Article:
Heedless Horsemen?
Princes William and Harry go after the fox, and their dad gets hounded

Focus

England's latest Hundred Years' War—the battle over foxhunting, a sport memorably condemned by Oscar Wilde as "the unspeakable in pursuit of the inedible"—took another turn last week when bonny Prince William, dashing in a tweed jacket, jodhpurs and a riding cap, saddled up, leaped fences and galloped, headlong and smiling, into a deep political swamp.

The royal family has always been fond of the sport, in which hounds chase a fox and riders chase the hounds. Nowadays, less than half of the hunts end with the animal being killed by the dogs, but foxhunt opponents insist the animals are forever traumatized. Public opinion polls, show most Britons oppose foxhunting, and Parliament is in the midst of a long-running debate about whether hunts should be banned as inhumane. The timing of this foxhunt, a few miles from Charles's Highgrove home in Gloucestershire, was viewed by some as a none-too-subtle attempt to influence royal-friendly MPs. "The boys are being used in a political game," says Steve Rackett, press officer at the League Against Cruel Sports. "In our constitution the heir to the throne is not involved in political debate. It's not something that's supposed to happen." In fact, Charles has brought his sons on hunts for years. At this particular hunt, William, 17, rode, and Harry, 15, followed on a motorbike.

Both boys seemed above, or at least outside, the fray. "They are very sociable and mix with everyone else at the hunt," says fellow hunter and professional show-jumper Tony Pellett. Also escaping unscathed, at least for the day: the fox, which got away.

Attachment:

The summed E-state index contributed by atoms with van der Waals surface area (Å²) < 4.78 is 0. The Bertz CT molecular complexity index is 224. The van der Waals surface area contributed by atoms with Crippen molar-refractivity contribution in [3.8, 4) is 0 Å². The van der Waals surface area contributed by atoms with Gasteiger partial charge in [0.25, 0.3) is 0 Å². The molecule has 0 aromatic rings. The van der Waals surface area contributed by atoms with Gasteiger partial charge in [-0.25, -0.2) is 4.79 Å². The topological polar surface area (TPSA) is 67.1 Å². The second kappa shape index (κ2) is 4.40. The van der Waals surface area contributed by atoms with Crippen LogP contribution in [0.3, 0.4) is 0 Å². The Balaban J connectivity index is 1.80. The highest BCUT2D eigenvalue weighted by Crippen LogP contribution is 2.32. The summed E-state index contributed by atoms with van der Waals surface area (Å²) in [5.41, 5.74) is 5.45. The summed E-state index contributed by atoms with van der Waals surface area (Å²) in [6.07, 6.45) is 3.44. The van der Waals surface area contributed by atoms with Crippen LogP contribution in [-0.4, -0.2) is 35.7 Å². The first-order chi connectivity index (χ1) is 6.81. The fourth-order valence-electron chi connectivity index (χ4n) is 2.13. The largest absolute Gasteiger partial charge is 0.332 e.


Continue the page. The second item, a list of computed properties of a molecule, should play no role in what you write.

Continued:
Close Call for Mercy
Glenn Close met Precious Bedell in 1991 when she was touring the Bedford Hills (N.Y.) Correctional Facility while researching a TV documentary about foster care. She was impressed. "Precious was so articulate and informed and passionate," she later wrote to an attorney, "I thought she was one of the volunteers." Actually, Bedell is serving 25 years to life for beating her 2-year-old daughter, Lashonda, to death in the bathroom of a Syracuse steakhouse in 1979. Appalling as the crime was, Close came to believe that Bedell, who earned a master's degree in prison, had been rehabilitated—and had served enough time. Close's letters led nowhere, however. But now, a new appeal citing deficiencies in the original trial has been filed, and a ruling is expected soon. "She showed complete remorse," says Bedell's lawyer, Nancy Hollander. Close, in her letter of support,-went further. "I would not have hesitated," she wrote, "to leave my child with her." Richard Hennessy, the D.A. who oversaw the prosecution, sees it differently. "A celebrity," he says, "shouldn't be able to redo what the criminal justice system has done."

Martin: Bombs Away

Seems like Ricky Martin wants to live La Vida Diplomatica. The 27-year-old pop star says he'd like to press President Clinton about the Navy's use of Vieques, a small island off the coast of his native Puerto Rico, as a practice bombing range. "I would say to him, 'What are we going to do?' Because it's not possible that my land is under so much stress because of this," he told the Puerto Rican newspaper El Mundo. Last April, after two bombs went astray and killed an island security guard, protesters built camps on land controlled by the Navy, and military exercises have been temporarily suspended since then.

Martin thought he would have the chance to share his feelings with Clinton at a meeting prior to a D.C. concert Nov. 2, but the President was in Norway at the Mideast peace conference. The hip-swiveler extraordinaire seems unlikely to rest his bon-bon until he takes his case to the top. "Puerto Rico is united in this cause," he said of the protests, "and I'm part of it."

Yankees Trade Bats for Club